SHOW ME THE MONEY

ONE TRILLION POUNDS IS £1,000 BILLION – ENOUGH TO PUT A VERY LARGE DINT IN GLOBAL POVERTY AND PUT SMILES ON THE FACES OF EVERY UK CITIZEN.

The Church of England is thought to hold assets in excess of £15bn. Its church commissioners have an £8bn investment portfolio, it also has £4.7bn in dioceses, £1bn in cathedrals and an estimated £1–10bn in parish church councils. In reality the actual total wealth of the church is estimated at almost £17.12 trillion sterling.  ($23.5 trillion in US dollars). The Church of England may be wealthy but the churches are empty.

In January 2021 a Church of England multi-trillion-pound investment scheme  was unveiled. A somewhat incongruous image showed Justin Welby, the Archbishop of Canterbury and head of the global Anglican community opening the London Stock Exchange on July 2nd 2018 . The purpose was to publicise his address to delegates of the Transition Pathway Initiative (TPI) in a call for global partnership to address climate change issues. Welbey’s enthusiasm for partnering with international bankers, hedge funds and the London Stock Exchange are well known, perhaps a legacy of his past as an oil  executive. The TPI has since boasted that £10 TRILLION  has been amassed by the Church of England.

Warnings against avarice, the desire to accumulate more and more wealth, are given throughout the bible. Usury, charging exorbitant interest rates on a loan, has been expressly forbidden in Christian doctrine since the 4th Century BC, while the Law of Moses states:  “If you lend money to My people, to the poor among you, you are not to act as a creditor to him; you shall not charge him interest”  Ways to circumvent this inconvenient Commandment have always been found. In the late Middle Ages the problem of financing the royal exchequer and setting up capitalist institutions in the face of the Christian ban on usury was resolved by allowing Jews to act as bankers.

While Jesus Christ famously overturned the tables of the money lenders in the Temple, the Archbishop, it seems, is willing to eat at their table, no doubt believing that the end justifies the means. It seems we have learned nothing from the global financial crash of 2008 or the words of Saint Paul that “the love of money is the root of all evil”

While few would argue the urgent need to address climate change, many would hope the same urgency might be applied to the plight of the hundreds of thousands currently living in crisis in the UK. Over two and a half million people now rely on food banks, almost one and a half million children require free school meals and more than 300,000 are officially recorded as homeless, these figures do not include those sleeping on a friend’s sofa or facing impending eviction due to pandemic restrictions.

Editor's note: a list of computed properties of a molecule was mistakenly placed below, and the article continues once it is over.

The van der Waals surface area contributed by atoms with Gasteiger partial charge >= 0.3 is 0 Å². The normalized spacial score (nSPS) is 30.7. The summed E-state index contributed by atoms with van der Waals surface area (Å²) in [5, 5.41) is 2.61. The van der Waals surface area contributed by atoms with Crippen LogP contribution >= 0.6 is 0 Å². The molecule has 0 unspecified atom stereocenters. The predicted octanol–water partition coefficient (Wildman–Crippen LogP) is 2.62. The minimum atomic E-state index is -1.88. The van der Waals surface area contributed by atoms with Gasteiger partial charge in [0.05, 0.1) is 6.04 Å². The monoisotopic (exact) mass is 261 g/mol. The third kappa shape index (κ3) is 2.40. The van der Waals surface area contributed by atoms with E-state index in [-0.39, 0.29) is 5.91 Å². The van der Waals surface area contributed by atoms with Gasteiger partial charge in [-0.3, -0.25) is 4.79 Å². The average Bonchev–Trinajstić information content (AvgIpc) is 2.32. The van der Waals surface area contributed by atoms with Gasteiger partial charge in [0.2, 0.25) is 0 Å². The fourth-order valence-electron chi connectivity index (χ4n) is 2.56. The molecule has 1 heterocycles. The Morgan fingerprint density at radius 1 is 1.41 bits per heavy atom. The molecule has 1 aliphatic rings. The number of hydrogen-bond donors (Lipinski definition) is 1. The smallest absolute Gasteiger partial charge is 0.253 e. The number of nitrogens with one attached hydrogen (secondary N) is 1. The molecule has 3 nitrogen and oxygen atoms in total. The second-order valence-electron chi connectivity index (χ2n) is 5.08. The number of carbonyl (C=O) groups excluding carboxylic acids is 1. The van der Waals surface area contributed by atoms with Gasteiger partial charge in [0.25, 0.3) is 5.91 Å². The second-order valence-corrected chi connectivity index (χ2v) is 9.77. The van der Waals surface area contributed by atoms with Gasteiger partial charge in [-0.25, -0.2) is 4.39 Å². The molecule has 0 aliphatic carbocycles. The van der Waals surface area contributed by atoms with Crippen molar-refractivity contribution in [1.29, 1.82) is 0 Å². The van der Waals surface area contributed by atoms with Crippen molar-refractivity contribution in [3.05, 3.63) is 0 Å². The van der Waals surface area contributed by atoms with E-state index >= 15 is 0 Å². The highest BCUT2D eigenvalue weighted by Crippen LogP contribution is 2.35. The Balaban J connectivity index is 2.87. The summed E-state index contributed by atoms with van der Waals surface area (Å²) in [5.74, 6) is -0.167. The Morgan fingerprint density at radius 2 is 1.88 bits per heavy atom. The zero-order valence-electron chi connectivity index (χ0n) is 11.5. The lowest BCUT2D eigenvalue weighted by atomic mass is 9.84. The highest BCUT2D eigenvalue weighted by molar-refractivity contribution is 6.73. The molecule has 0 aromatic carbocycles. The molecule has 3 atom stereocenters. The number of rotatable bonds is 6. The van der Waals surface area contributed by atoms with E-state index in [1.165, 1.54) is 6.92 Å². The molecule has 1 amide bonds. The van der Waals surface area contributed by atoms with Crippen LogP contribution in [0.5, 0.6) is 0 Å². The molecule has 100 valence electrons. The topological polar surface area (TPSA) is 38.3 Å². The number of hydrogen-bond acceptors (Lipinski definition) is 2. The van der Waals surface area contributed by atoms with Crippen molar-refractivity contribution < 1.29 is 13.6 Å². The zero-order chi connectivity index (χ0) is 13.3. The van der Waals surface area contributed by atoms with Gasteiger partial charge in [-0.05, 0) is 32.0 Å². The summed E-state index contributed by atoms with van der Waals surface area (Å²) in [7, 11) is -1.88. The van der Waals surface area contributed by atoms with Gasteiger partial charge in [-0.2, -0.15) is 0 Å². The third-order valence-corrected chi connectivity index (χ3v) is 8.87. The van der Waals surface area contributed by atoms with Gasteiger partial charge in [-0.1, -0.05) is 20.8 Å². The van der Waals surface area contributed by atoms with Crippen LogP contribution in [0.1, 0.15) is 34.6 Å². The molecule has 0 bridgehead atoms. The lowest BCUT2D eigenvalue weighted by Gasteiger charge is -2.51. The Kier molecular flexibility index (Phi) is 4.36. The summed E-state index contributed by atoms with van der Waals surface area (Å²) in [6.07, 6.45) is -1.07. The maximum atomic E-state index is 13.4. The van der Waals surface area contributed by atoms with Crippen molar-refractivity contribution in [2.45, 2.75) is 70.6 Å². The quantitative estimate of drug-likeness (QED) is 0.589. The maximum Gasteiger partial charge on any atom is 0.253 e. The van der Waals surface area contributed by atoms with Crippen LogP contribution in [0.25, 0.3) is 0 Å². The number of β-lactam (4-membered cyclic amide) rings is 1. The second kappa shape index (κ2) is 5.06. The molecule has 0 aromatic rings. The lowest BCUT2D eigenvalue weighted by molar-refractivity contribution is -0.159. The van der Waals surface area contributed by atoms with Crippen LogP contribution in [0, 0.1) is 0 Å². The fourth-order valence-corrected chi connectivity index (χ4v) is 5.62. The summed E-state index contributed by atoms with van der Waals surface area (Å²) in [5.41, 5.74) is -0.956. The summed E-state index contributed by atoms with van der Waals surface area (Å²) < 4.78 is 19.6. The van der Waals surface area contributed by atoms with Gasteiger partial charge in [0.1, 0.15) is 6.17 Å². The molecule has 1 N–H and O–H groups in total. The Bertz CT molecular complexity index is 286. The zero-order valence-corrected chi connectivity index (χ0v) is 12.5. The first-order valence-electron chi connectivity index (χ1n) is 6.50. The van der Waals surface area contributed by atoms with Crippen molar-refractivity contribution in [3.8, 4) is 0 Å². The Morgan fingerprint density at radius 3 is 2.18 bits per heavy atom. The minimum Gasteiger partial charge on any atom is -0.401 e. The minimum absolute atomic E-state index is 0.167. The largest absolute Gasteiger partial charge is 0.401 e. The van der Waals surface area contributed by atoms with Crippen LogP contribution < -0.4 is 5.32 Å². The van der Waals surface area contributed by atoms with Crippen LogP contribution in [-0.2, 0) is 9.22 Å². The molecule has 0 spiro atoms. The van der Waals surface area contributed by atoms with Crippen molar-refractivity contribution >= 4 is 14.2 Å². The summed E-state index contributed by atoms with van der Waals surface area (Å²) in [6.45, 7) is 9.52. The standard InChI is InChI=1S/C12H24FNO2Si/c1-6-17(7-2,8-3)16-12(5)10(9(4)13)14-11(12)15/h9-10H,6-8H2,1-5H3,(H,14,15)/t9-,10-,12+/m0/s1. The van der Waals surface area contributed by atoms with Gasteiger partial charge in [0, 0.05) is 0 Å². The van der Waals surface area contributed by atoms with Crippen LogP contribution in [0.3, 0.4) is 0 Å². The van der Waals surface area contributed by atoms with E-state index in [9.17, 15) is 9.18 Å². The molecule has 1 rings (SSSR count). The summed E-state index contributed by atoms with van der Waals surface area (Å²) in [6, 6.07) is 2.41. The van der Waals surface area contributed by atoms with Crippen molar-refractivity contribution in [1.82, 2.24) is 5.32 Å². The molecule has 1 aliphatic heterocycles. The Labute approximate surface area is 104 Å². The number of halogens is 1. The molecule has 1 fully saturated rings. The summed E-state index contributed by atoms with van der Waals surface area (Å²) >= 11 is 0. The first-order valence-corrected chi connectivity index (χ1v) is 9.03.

In 2018, Archbishop Welby railed against poverty, harshly criticising payday lenders, however it then emerged the church held an indirect investment in the now defunct Wonga Pay Day lending company. Pay Day Loans typically charge 400% interest and more, the Church of England Ethical Investment Advisory Group (EIAG) states that investments should exclude: “Any company, whose main business activity or focus  is the provision of home-collected credit (‘doorstep lending’), unsecured short-term loans (‘payday loans’) or pawnbroker loans, directly or through owned-subsidiaries.”

Welby also attacked Amazon for not paying a living wage and leaching off the taxpayer saying:  “they don’t pay for our defence, for security, for stability, for justice, health, equality, education.”  The media then discovered that The Church of England held substantial investments in Amazon, it has since said it will keep its shares as it considers the most effective way to seek change was to be “in the room with these companies” as a shareholder.

A 2021 pay freeze for C of E clergy means the archbishop of Canterbury who has two grace-and-favour homes including Lambeth Palace (below) will continue to receive an annual salary of £85,070.